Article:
Membership Benefits 101

As our economy moves towards a more subscription-based model, member benefits are becoming the norm. As an example, Amazon has done an incredible job layering on perks for being an Amazon Prime member, extending all the way to shopping at Whole Foods (which they acquired this past year). The notion of member benefits has been around for a long time. For decades American Express has based the entire value chain of card membership on benefits offered at a variety of levels: basic, gold, and platinum.

The arts can take advantage of this trend as well (and do more), without impacting their bottom line. In this insightful article from Baker Richards in the UK, some of the fundamentals of thinking about membership plans are outlined. If you have not been to the theatre in the UK, the article points to some interesting cultural differences (in the UK patrons pay for programs, and covet ice cream at intermission). Beyond that, it presents some thoughtful concepts around offering benefits in the arts in the same way we see them offered in other commercial industries utilizing reserved seating. For instance, when you select seats on many airlines today, some unsold seats are held back for frequent flyers. Do you hold back the best seats for your donors or members?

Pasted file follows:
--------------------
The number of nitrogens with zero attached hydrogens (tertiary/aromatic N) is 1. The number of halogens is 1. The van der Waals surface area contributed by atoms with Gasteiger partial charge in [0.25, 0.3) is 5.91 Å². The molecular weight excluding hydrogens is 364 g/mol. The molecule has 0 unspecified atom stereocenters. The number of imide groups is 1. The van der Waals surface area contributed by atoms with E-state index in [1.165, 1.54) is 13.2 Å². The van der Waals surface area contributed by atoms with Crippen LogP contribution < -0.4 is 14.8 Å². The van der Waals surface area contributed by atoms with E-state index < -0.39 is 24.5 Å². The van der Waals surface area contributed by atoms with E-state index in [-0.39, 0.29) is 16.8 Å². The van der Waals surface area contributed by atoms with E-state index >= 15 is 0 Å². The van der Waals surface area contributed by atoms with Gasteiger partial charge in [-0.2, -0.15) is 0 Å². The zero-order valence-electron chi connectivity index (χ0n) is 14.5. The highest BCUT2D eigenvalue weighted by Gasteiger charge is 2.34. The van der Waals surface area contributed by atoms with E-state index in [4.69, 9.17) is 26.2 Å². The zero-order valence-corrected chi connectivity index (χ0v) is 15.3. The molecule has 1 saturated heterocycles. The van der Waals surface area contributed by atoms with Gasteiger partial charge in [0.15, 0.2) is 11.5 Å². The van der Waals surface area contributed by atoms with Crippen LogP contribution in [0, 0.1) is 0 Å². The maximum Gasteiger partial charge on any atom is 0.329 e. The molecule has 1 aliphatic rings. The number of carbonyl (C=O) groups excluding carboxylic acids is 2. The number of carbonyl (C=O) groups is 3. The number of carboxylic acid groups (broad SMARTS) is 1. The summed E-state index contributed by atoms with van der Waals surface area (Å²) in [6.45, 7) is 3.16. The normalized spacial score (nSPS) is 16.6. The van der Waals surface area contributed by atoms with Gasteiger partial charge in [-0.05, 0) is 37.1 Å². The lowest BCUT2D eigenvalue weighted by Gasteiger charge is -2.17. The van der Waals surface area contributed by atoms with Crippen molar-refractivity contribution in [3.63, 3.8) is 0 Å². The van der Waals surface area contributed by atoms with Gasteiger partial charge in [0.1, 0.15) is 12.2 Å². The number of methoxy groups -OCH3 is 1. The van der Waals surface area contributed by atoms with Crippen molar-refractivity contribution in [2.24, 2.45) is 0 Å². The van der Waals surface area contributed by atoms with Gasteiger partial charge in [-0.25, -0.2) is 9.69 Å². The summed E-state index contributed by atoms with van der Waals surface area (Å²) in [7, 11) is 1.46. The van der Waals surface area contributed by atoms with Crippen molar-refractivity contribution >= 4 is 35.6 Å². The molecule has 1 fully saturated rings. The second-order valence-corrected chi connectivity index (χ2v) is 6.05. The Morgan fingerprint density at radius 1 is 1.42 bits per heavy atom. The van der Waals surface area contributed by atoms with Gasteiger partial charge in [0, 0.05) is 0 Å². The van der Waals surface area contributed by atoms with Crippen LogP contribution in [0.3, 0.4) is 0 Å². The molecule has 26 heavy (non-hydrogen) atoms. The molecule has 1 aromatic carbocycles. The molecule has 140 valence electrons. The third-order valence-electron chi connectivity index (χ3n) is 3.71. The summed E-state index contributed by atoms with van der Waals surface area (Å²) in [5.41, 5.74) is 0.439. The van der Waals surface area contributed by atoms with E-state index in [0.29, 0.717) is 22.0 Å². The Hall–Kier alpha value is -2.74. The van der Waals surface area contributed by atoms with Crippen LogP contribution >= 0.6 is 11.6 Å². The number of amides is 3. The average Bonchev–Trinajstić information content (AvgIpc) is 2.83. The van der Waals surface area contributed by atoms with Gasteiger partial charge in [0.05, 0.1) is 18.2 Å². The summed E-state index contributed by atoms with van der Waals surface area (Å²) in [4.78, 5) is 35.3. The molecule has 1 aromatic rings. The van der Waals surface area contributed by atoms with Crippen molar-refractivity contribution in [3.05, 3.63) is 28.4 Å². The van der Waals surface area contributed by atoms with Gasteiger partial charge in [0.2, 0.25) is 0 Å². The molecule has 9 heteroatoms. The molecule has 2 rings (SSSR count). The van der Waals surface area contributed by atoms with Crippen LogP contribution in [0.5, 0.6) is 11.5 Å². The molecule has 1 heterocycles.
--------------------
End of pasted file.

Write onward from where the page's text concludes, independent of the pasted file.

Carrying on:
Arts organizations should always be working to build closer relationships with their best patrons, donors, and members. As this article points out, some of these benefits can be highly valued, and cost very little to deliver.

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